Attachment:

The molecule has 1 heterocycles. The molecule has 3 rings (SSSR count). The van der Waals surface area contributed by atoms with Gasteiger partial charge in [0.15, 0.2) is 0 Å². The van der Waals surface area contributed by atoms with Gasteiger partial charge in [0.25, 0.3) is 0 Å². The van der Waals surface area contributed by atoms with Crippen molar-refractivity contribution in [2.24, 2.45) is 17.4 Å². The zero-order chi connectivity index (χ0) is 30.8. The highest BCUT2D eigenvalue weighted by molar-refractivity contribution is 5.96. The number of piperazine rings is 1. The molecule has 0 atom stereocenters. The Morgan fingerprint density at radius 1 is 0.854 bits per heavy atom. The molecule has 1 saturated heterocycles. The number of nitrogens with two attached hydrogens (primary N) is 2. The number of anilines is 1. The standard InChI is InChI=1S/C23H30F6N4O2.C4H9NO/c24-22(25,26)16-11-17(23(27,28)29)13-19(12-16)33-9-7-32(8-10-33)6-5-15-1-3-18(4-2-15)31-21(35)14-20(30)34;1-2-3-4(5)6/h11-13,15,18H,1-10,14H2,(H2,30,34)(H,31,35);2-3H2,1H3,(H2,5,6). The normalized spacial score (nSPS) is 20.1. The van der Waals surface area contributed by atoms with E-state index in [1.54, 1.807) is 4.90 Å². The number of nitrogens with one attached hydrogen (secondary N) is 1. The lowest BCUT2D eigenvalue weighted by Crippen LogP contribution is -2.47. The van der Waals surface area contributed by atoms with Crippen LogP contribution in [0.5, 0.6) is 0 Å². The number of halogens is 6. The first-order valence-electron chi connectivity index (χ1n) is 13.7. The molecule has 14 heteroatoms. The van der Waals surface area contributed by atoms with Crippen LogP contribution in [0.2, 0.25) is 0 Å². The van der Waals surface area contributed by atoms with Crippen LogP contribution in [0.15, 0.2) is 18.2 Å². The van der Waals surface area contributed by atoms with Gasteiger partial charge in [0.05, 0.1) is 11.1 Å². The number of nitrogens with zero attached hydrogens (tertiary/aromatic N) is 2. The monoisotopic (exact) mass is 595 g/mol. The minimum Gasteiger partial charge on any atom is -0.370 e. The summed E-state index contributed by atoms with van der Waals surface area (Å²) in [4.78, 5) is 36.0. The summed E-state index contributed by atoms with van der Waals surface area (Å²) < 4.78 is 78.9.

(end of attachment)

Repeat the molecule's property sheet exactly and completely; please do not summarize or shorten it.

The molecule has 1 heterocycles. The molecule has 3 rings (SSSR count). The van der Waals surface area contributed by atoms with Gasteiger partial charge in [0.15, 0.2) is 0 Å². The van der Waals surface area contributed by atoms with Gasteiger partial charge in [0.25, 0.3) is 0 Å². The van der Waals surface area contributed by atoms with Crippen molar-refractivity contribution in [2.24, 2.45) is 17.4 Å². The zero-order chi connectivity index (χ0) is 30.8. The highest BCUT2D eigenvalue weighted by molar-refractivity contribution is 5.96. The number of piperazine rings is 1. The molecule has 0 atom stereocenters. The Morgan fingerprint density at radius 1 is 0.854 bits per heavy atom. The molecule has 1 saturated heterocycles. The number of nitrogens with two attached hydrogens (primary N) is 2. The number of anilines is 1. The standard InChI is InChI=1S/C23H30F6N4O2.C4H9NO/c24-22(25,26)16-11-17(23(27,28)29)13-19(12-16)33-9-7-32(8-10-33)6-5-15-1-3-18(4-2-15)31-21(35)14-20(30)34;1-2-3-4(5)6/h11-13,15,18H,1-10,14H2,(H2,30,34)(H,31,35);2-3H2,1H3,(H2,5,6). The normalized spacial score (nSPS) is 20.1. The van der Waals surface area contributed by atoms with E-state index in [1.54, 1.807) is 4.90 Å². The number of nitrogens with one attached hydrogen (secondary N) is 1. The lowest BCUT2D eigenvalue weighted by Crippen LogP contribution is -2.47. The van der Waals surface area contributed by atoms with Crippen LogP contribution in [0.5, 0.6) is 0 Å². The number of halogens is 6. The first-order valence-electron chi connectivity index (χ1n) is 13.7. The molecule has 14 heteroatoms. The van der Waals surface area contributed by atoms with Crippen LogP contribution in [0.2, 0.25) is 0 Å². The van der Waals surface area contributed by atoms with Crippen LogP contribution in [0.15, 0.2) is 18.2 Å². The van der Waals surface area contributed by atoms with Gasteiger partial charge in [0.05, 0.1) is 11.1 Å². The number of nitrogens with zero attached hydrogens (tertiary/aromatic N) is 2. The monoisotopic (exact) mass is 595 g/mol. The minimum Gasteiger partial charge on any atom is -0.370 e. The summed E-state index contributed by atoms with van der Waals surface area (Å²) in [4.78, 5) is 36.0. The summed E-state index contributed by atoms with van der Waals surface area (Å²) < 4.78 is 78.9.